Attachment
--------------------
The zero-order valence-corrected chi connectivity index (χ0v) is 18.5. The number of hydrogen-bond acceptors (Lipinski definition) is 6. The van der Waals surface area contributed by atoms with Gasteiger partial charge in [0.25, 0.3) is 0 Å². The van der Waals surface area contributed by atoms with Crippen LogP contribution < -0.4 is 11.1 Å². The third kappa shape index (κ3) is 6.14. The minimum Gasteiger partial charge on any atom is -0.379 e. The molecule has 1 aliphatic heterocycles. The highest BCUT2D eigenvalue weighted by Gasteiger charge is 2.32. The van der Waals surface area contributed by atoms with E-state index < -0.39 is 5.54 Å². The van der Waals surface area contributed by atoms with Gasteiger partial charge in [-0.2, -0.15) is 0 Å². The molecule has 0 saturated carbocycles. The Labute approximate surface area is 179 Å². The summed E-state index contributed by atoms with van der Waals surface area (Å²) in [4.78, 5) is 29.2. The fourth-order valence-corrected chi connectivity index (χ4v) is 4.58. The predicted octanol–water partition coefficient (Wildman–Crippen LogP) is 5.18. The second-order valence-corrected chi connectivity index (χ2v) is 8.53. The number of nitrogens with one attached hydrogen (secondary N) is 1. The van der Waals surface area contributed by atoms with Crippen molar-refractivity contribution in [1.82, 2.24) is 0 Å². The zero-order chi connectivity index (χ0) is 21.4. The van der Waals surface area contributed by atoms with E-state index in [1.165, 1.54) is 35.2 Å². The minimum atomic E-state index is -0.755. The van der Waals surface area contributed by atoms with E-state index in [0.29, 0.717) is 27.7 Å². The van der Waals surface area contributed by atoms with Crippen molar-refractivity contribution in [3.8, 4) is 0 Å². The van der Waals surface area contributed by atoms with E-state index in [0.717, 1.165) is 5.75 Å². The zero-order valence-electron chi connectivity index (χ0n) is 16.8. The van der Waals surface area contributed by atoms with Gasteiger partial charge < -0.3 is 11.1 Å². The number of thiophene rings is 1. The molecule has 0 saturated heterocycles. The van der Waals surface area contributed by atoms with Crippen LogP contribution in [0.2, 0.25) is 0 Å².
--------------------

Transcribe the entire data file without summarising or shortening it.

The zero-order valence-corrected chi connectivity index (χ0v) is 18.5. The number of hydrogen-bond acceptors (Lipinski definition) is 6. The van der Waals surface area contributed by atoms with Gasteiger partial charge in [0.25, 0.3) is 0 Å². The van der Waals surface area contributed by atoms with Crippen LogP contribution < -0.4 is 11.1 Å². The third kappa shape index (κ3) is 6.14. The minimum Gasteiger partial charge on any atom is -0.379 e. The molecule has 1 aliphatic heterocycles. The highest BCUT2D eigenvalue weighted by Gasteiger charge is 2.32. The van der Waals surface area contributed by atoms with E-state index < -0.39 is 5.54 Å². The van der Waals surface area contributed by atoms with Gasteiger partial charge in [-0.2, -0.15) is 0 Å². The molecule has 0 saturated carbocycles. The Labute approximate surface area is 179 Å². The summed E-state index contributed by atoms with van der Waals surface area (Å²) in [4.78, 5) is 29.2. The fourth-order valence-corrected chi connectivity index (χ4v) is 4.58. The predicted octanol–water partition coefficient (Wildman–Crippen LogP) is 5.18. The second-order valence-corrected chi connectivity index (χ2v) is 8.53. The number of nitrogens with one attached hydrogen (secondary N) is 1. The van der Waals surface area contributed by atoms with Crippen molar-refractivity contribution in [1.82, 2.24) is 0 Å². The zero-order chi connectivity index (χ0) is 21.4. The van der Waals surface area contributed by atoms with E-state index in [1.165, 1.54) is 35.2 Å². The minimum atomic E-state index is -0.755. The van der Waals surface area contributed by atoms with E-state index in [0.29, 0.717) is 27.7 Å². The van der Waals surface area contributed by atoms with Crippen molar-refractivity contribution in [3.8, 4) is 0 Å². The van der Waals surface area contributed by atoms with E-state index in [0.717, 1.165) is 5.75 Å². The zero-order valence-electron chi connectivity index (χ0n) is 16.8. The van der Waals surface area contributed by atoms with Gasteiger partial charge < -0.3 is 11.1 Å². The number of thiophene rings is 1. The molecule has 0 saturated heterocycles. The van der Waals surface area contributed by atoms with Crippen LogP contribution in [0.2, 0.25) is 0 Å².